It’s National Pasta Day, and here’s a pasta fact that might make me sound like I work for Duh Magazine: the pasta dish known as Fettucine Alfredo comes from an actual guy named Alfredo.

Saveur Magazine took a deep dive into Alfredonomy to get the backstory on the recipe and on its namesake.

Alfredo di Lelio owned and operated a restaurant known as Alfredo’s in the early 20th century, on Rome’s famous via della Scrofa.

In 1908 di Lelio’s wife, Ines, gave birth to Alfredo II, and depending on the telling, she was extremely worn out (understandably) or she lost her appetite, or maybe both.

To help the missus, the chef took a standard, straightforward recipe of fettuccine with butter and parmesan cheese, and he ramped up the butter considerably.

Nonetheless, Ines di Lelio liked the new recipe so much she suggested Alfredo add it to his restaurant’s menu.

He wisely followed her advice, and soon early 20th century Roman foodies were flocking to di Lelio’s place.

They loved the dish, and they loved the presentation: the chef would twirl the fettuccine with a gold fork, while a singer and a violinist performed nearby.

Fettuccine Alfredo became world famous in the 1920s, when American restaurateur and writer George Rector wrote a piece for the Saturday Evening Post about Alfredo’s signature dish.

Soon, movie stars were traveling to Rome to try it for themselves, and it spread from there.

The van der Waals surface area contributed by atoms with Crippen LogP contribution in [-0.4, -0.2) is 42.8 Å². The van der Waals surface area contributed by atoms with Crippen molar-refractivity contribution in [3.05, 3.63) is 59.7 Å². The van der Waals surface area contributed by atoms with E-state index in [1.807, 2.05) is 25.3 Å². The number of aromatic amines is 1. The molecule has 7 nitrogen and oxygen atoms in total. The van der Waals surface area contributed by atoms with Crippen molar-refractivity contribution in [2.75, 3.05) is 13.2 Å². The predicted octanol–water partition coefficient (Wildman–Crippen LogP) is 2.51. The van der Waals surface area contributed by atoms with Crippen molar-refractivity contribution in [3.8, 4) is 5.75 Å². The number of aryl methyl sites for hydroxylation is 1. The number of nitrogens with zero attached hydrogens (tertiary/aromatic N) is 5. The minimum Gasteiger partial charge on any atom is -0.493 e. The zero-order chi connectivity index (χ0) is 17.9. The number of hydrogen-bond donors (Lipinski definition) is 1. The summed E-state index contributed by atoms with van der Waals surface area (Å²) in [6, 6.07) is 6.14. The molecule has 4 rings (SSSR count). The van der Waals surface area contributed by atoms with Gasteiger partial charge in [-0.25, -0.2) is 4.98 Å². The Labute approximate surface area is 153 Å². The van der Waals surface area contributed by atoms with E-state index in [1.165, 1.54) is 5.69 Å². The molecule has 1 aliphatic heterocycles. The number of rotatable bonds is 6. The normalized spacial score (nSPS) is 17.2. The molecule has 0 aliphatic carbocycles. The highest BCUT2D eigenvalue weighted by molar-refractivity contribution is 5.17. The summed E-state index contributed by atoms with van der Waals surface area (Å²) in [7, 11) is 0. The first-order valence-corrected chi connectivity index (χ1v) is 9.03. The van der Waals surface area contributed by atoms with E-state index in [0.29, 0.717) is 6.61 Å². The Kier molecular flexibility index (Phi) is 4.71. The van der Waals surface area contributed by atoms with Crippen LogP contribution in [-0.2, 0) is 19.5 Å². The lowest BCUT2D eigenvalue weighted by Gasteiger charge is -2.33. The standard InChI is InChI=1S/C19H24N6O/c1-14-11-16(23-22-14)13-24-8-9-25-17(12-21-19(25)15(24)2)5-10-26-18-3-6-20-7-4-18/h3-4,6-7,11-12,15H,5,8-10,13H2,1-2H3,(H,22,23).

But you may have noticed: butter was the key ingredient in the original fettuccine Alfredo, not cream like it often is here in the U.S.

Those creamy recipes came later, possibly because stateside butter wasn’t solid enough to serve as a sauce on its own.

Or, as author Todd Coleman suggested, the butter could have served as a sauce, as long as the cook twirled the butter, cheese and noodles together the way Alfredo di Lelio did.

Adding cream was a shortcut: it gave the sauce a similar enough texture, while saving the cook a lot of work.

It was this month in 1990 that a swarm of so-called “killer bees” crossed into the U.S. from Mexico for the first time on record.

The community of Hidalgo in south Texas decided to celebrate the occasion by spending $20,000 on a giant bee statue and declaring itself the world’s “Killer Bee Capital.”

The Real Alfredo (Saveur)

Hidalgo, Texas’s, Killer Bee Statue, a nod to a historical moment in October 1990 when the first known swarm of these “Africanized” bees was documented to have crossed into the United States from Mexico and into this little Rio Grande River community in far-south Texas (Library of Congress’s Public Domain Archive)

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Photo by James via Flickr/Creative Commons